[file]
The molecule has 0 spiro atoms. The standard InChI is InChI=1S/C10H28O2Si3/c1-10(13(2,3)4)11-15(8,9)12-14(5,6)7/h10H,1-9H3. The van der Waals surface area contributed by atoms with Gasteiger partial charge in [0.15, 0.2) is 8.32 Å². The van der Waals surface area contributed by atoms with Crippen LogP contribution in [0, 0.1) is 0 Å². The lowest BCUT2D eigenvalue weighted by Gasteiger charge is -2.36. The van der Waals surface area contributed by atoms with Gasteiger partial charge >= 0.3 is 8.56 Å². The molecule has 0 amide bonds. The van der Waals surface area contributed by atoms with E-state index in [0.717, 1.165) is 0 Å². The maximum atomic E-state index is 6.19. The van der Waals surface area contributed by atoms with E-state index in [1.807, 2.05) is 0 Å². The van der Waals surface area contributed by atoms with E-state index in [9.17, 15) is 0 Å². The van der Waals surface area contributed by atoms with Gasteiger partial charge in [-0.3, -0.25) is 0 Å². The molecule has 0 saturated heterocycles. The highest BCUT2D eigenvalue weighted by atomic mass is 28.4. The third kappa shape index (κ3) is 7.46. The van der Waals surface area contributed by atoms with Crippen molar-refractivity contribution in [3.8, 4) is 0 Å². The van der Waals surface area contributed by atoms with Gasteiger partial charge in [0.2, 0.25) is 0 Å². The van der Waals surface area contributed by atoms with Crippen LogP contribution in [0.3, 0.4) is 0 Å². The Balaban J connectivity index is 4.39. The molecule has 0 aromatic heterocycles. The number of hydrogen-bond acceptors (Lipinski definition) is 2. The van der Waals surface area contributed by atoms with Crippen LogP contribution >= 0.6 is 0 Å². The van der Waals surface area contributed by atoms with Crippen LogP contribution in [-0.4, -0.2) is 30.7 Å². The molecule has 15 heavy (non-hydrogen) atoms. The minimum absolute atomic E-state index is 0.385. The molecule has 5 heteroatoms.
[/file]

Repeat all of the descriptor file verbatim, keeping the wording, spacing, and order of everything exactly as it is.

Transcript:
The molecule has 0 spiro atoms. The standard InChI is InChI=1S/C10H28O2Si3/c1-10(13(2,3)4)11-15(8,9)12-14(5,6)7/h10H,1-9H3. The van der Waals surface area contributed by atoms with Gasteiger partial charge in [0.15, 0.2) is 8.32 Å². The van der Waals surface area contributed by atoms with Crippen LogP contribution in [0, 0.1) is 0 Å². The lowest BCUT2D eigenvalue weighted by Gasteiger charge is -2.36. The van der Waals surface area contributed by atoms with Gasteiger partial charge >= 0.3 is 8.56 Å². The molecule has 0 amide bonds. The van der Waals surface area contributed by atoms with E-state index in [0.717, 1.165) is 0 Å². The maximum atomic E-state index is 6.19. The van der Waals surface area contributed by atoms with E-state index in [1.807, 2.05) is 0 Å². The van der Waals surface area contributed by atoms with E-state index in [9.17, 15) is 0 Å². The van der Waals surface area contributed by atoms with Gasteiger partial charge in [-0.3, -0.25) is 0 Å². The molecule has 0 saturated heterocycles. The highest BCUT2D eigenvalue weighted by atomic mass is 28.4. The third kappa shape index (κ3) is 7.46. The van der Waals surface area contributed by atoms with Crippen molar-refractivity contribution in [3.8, 4) is 0 Å². The van der Waals surface area contributed by atoms with Gasteiger partial charge in [0.2, 0.25) is 0 Å². The van der Waals surface area contributed by atoms with Crippen LogP contribution in [0.3, 0.4) is 0 Å². The Balaban J connectivity index is 4.39. The molecule has 0 aromatic heterocycles. The number of hydrogen-bond acceptors (Lipinski definition) is 2. The van der Waals surface area contributed by atoms with Crippen LogP contribution >= 0.6 is 0 Å². The van der Waals surface area contributed by atoms with Crippen LogP contribution in [-0.4, -0.2) is 30.7 Å². The molecule has 15 heavy (non-hydrogen) atoms. The minimum absolute atomic E-state index is 0.385. The molecule has 5 heteroatoms.